The “Chatty Cathy’s” — folks that like to talk to lots of other folks, build relationships, and in general just meet and befriend lots of interesting people. I’ve yet to find any tool that enables this type of activity better than Twitter. The ability to accidentally find people because you see their handle referenced in a tweet from someone you follow is about as easy as it gets.

    The “Info Hounds” — folks that are constantly in search of knowledge. Twitter is like a human managed RSS stream. It has already spawned Twitter like services such as Yammer. A service we’ve adopted at my company and are using to create a web-based shared information database using hashtags as markers/keywords for everything we put into the Yammer cloud. Is that what the folks at Yammer had in mind? Maybe. Maybe not. The point is, we saw a technology and a need and married the two to create a truly useful little application for our company.

    As for AOL — it is still alive and well, but now we call it AIM. They just evolved to match the new world order they helped create. As I’m sure (or at least hope) Twitter will do as well.

  • http://www.tommartin.typepad.com Tom Martin

    I don’t think Twitter is for everyone, just as any technology. But for two classes of people, I think it will certainly play a role in its current or some future form, in their lives.

    The “Chatty Cathy’s” — folks that like to talk to lots of other folks, build relationships, and in general just meet and befriend lots of interesting people. I’ve yet to find any tool that enables this type of activity better than Twitter. The ability to accidentally find people because you see their handle referenced in a tweet from someone you follow is about as easy as it gets.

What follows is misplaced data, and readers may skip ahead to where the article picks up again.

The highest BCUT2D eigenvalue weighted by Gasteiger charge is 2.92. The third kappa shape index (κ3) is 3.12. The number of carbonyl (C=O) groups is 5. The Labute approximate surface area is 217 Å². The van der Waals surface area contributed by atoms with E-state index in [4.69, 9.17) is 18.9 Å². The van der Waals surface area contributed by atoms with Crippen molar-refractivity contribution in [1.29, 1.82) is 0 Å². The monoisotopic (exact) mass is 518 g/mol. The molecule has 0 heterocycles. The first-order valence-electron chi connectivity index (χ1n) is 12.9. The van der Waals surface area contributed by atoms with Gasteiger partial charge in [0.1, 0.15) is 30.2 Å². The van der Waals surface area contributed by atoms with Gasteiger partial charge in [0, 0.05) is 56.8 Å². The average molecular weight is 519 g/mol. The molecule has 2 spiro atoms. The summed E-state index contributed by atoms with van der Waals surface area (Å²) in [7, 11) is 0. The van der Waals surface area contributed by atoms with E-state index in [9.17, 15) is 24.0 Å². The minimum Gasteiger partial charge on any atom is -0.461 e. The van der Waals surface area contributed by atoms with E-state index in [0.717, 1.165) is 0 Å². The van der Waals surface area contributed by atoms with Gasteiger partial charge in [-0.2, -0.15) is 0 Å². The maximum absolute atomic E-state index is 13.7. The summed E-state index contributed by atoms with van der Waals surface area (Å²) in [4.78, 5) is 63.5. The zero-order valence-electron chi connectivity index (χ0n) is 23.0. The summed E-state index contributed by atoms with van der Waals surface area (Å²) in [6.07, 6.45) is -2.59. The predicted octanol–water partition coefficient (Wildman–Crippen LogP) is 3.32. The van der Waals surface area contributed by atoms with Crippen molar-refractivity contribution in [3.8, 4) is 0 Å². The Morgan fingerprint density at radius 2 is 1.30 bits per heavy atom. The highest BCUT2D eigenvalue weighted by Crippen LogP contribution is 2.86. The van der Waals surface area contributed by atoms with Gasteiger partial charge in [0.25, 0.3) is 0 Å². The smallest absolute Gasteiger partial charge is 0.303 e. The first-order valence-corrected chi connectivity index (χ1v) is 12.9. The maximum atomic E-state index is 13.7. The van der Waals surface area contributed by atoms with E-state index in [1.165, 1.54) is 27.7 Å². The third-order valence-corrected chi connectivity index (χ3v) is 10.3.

The “Info Hounds” — folks that are constantly in search of knowledge. Twitter is like a human managed RSS stream. It has already spawned Twitter like services such as Yammer. A service we’ve adopted at my company and are using to create a web-based shared information database using hashtags as markers/keywords for everything we put into the Yammer cloud. Is that what the folks at Yammer had in mind? Maybe. Maybe not. The point is, we saw a technology and a need and married the two to create a truly useful little application for our company.

    As for AOL — it is still alive and well, but now we call it AIM. They just evolved to match the new world order they helped create. As I’m sure (or at least hope) Twitter will do as well.